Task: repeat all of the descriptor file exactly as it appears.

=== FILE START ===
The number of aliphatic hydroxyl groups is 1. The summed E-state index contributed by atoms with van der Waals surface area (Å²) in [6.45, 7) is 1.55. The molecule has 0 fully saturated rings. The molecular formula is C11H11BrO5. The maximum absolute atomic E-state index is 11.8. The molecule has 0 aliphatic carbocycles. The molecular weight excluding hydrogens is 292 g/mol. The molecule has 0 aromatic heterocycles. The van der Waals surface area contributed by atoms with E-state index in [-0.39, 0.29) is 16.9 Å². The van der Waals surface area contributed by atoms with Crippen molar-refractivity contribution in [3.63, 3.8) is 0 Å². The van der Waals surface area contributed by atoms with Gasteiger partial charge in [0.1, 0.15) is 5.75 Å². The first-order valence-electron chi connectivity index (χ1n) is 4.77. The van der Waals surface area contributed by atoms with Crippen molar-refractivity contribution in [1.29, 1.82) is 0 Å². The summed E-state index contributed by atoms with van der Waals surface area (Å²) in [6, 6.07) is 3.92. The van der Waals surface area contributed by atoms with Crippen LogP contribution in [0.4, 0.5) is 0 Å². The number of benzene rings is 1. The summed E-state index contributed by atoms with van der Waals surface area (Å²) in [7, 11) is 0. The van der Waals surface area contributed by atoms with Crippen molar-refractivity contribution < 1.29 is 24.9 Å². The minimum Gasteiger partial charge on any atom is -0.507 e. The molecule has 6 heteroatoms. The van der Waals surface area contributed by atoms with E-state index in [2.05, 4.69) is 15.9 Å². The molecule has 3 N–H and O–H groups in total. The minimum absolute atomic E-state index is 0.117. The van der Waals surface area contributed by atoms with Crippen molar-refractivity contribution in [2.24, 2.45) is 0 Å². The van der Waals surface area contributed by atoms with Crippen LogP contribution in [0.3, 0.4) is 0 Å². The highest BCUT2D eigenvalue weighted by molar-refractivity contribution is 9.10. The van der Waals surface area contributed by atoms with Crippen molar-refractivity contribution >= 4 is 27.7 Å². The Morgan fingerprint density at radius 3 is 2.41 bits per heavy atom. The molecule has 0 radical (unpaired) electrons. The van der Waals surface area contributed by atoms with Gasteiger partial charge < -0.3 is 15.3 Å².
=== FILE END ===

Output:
The number of aliphatic hydroxyl groups is 1. The summed E-state index contributed by atoms with van der Waals surface area (Å²) in [6.45, 7) is 1.55. The molecule has 0 fully saturated rings. The molecular formula is C11H11BrO5. The maximum absolute atomic E-state index is 11.8. The molecule has 0 aliphatic carbocycles. The molecular weight excluding hydrogens is 292 g/mol. The molecule has 0 aromatic heterocycles. The van der Waals surface area contributed by atoms with E-state index in [-0.39, 0.29) is 16.9 Å². The van der Waals surface area contributed by atoms with Crippen molar-refractivity contribution in [3.63, 3.8) is 0 Å². The van der Waals surface area contributed by atoms with Gasteiger partial charge in [0.1, 0.15) is 5.75 Å². The first-order valence-electron chi connectivity index (χ1n) is 4.77. The van der Waals surface area contributed by atoms with Crippen molar-refractivity contribution in [1.29, 1.82) is 0 Å². The summed E-state index contributed by atoms with van der Waals surface area (Å²) in [6, 6.07) is 3.92. The van der Waals surface area contributed by atoms with Crippen LogP contribution in [0.4, 0.5) is 0 Å². The number of benzene rings is 1. The summed E-state index contributed by atoms with van der Waals surface area (Å²) in [7, 11) is 0. The van der Waals surface area contributed by atoms with Crippen molar-refractivity contribution < 1.29 is 24.9 Å². The minimum Gasteiger partial charge on any atom is -0.507 e. The molecule has 6 heteroatoms. The van der Waals surface area contributed by atoms with E-state index in [2.05, 4.69) is 15.9 Å². The molecule has 3 N–H and O–H groups in total. The minimum absolute atomic E-state index is 0.117. The van der Waals surface area contributed by atoms with Crippen molar-refractivity contribution in [2.24, 2.45) is 0 Å². The van der Waals surface area contributed by atoms with Crippen LogP contribution in [0.3, 0.4) is 0 Å². The highest BCUT2D eigenvalue weighted by molar-refractivity contribution is 9.10. The van der Waals surface area contributed by atoms with Crippen molar-refractivity contribution >= 4 is 27.7 Å². The Morgan fingerprint density at radius 3 is 2.41 bits per heavy atom. The molecule has 0 radical (unpaired) electrons. The van der Waals surface area contributed by atoms with Gasteiger partial charge < -0.3 is 15.3 Å².